We don’t need to wonder whether single people are stereotyped. Years ago, my colleagues and I conducted a series of studies to see how people view single people. The results documented widespread singlism – people viewed singles more harshly than married people in many ways (for example, as less mature, more self-centered, more envious, and less well-adjusted). Both men and women perceived single people in more negative ways than they viewed married people. People who were in romantic relationships were critical of single people, but so were people who were not in such relationships.
[Bella's intro: There are some events I would never want to attend, such as ones that pose the question, "Why is everyone still single," as if that's a bad thing. Fortunately, the wonderful Kim Calvert went to one iteration of "The Great Love Debate" so we don't have to. Even more fortunately, Kim brings her much more enlightened attitude to the task of reporting back to us. Thanks, Kim! Readers, you can find out more about Kim in the "About the Author" section at the end. And one more thing: If you want to know the real reasons for living single, check this out.]
Starting in the early 1800s, some of the young women in the Guangdong section of China made a most unusual decision – they committed to staying single for the rest of their lives. They are called zishunu — self-combed women. When they left their parents’ home, it was to work, not marry.
Writings about single life – both popular and academic – focus overwhelmingly on women. Because marriage, traditionally, is supposed to be more important to women than to men, in theory more central to their identities and their happiness, single life should be especially problematic for women. Research begs to disagree about the happiness presumption, but no matter. Angst-filled writings about women living single continue to proliferate.
Alongside the tired old tales of those “poor” single women is a counter-narrative. It is one of strength, fulfillment, and independence. That story is often told of single women who live alone.
In a world awash with matrimania and the easy story lines it suggests, it is startling to find something, even in the most prestigious of publications, that dispenses with the romantic clichés and tells a whole different story. So it was with the short story in the July 7 &14, 2014 issue of the New Yorker.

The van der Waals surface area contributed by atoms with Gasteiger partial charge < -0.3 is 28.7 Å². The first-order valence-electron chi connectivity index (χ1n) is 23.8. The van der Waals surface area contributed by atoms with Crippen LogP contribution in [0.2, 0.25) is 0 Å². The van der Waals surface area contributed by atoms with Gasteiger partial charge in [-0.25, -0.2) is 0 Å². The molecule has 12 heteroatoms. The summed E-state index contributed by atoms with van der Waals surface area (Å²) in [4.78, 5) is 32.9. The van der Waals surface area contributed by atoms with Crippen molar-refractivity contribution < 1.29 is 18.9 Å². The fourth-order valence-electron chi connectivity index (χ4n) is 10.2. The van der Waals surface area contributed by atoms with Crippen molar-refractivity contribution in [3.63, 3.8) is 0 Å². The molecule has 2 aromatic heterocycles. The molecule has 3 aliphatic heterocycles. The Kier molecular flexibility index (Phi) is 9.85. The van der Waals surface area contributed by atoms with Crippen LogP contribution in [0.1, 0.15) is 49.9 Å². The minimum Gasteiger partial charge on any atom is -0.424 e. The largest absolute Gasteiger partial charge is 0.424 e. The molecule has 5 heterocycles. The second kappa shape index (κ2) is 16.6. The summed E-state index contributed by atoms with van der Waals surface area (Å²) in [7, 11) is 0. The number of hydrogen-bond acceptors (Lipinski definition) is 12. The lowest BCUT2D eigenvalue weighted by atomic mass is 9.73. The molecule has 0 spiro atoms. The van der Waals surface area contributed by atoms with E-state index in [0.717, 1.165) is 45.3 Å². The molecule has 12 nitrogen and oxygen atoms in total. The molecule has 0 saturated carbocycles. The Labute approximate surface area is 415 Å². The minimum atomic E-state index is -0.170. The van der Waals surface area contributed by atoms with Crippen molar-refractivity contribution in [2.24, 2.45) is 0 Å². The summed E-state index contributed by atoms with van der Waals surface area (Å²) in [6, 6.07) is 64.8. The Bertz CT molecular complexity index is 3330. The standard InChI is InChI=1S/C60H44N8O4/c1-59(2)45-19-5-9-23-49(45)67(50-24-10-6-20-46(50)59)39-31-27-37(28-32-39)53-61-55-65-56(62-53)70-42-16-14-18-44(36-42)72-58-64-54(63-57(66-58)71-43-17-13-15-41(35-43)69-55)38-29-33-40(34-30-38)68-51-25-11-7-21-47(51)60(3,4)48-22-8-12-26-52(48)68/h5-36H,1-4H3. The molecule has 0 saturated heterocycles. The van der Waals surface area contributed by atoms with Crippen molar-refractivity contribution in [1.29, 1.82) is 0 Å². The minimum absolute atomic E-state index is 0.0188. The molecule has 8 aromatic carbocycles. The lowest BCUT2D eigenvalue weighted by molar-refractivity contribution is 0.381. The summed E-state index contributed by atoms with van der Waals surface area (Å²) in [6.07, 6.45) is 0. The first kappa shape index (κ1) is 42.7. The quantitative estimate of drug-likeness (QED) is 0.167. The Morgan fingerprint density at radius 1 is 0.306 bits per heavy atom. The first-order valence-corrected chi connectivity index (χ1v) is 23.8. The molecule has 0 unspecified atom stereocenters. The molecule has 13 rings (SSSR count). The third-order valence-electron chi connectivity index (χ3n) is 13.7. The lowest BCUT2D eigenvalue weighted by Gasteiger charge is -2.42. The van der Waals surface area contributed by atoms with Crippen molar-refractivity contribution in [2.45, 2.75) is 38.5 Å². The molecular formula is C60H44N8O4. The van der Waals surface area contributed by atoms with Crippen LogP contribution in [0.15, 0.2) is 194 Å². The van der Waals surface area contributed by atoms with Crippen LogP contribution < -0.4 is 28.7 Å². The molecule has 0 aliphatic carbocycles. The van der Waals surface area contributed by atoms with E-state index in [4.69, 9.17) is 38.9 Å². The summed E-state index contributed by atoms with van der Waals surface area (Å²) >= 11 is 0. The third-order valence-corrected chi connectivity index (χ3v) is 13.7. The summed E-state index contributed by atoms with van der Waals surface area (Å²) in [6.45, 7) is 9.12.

The author is Allegra Goodman, perhaps my favorite short story writer. A previous story, “La Vita Nuova,” is a masterpiece. It is about a wedding dress, but it is not the story anyone else would write about that.
[Bella's intro: Probably about once a year, someone asks me what I think of the idea of marrying yourself. I've never written about the topic. Happily, the very insightful Terri Trespicio has some smart ideas on the matter, and I was delighted that she was willing to share them with "Single at Heart" readers. Thanks, Terri! By the way, Terri was featured on the cover of a Boston Magazine story, "Single by choice: Why more of us than ever before are happy to never get married."]
How many times have you read a story in the media claiming that the children of married parents do better than the children of single parents, and therefore people should get married before they have kids, or they should refrain from divorcing? The claim about the children of married parents doing better is often exaggerated, a misrepresentation of the actual findings, or just plain wrong, as I have shown repeatedly. Nonetheless, the myths continue to get perpetuated, along with the self-righteous advice.
In a culture obsessed with marriage and coupling, solitude gets short shrift. There is, though, one esteemed book on the topic that has maintained its lofty status more than a quarter-century after its initial publication in 1988. I’m talking about the psychiatrist Anthony Storr’s “Solitude: A Return to Self.”
The back cover of the most recent printing of the book poses this question: “In the supreme importance that we place on intimate relationships, have we overlooked the deep, sustaining power of solitude in human life?” Of course, Anthony Storr’s answer is yes.
“Single-at-Heart” readers may remember a clever guest post by Paula Coston on the pros and cons of singlehood. Coston has just published a novel, “On the far side, there’s a boy,” and I asked her to tell us about it.
I first wrote about asexuality in 2009 after getting repeated requests to address the topic. At the time, there was very little scholarly research on the topic. Now, just five years later, a collection of scholarly essays on asexualities has been published – the first of its kind. Asexualities: Feminist and Queer Perspectives is edited by Karli June Cerankowski and Megan Milks.
I just found out about the book and I’ll have more to say about it after I’ve read it. For now, I want to let you know that the book is out there, and share some of what the authors had to say in an interview and how the publisher describes the book.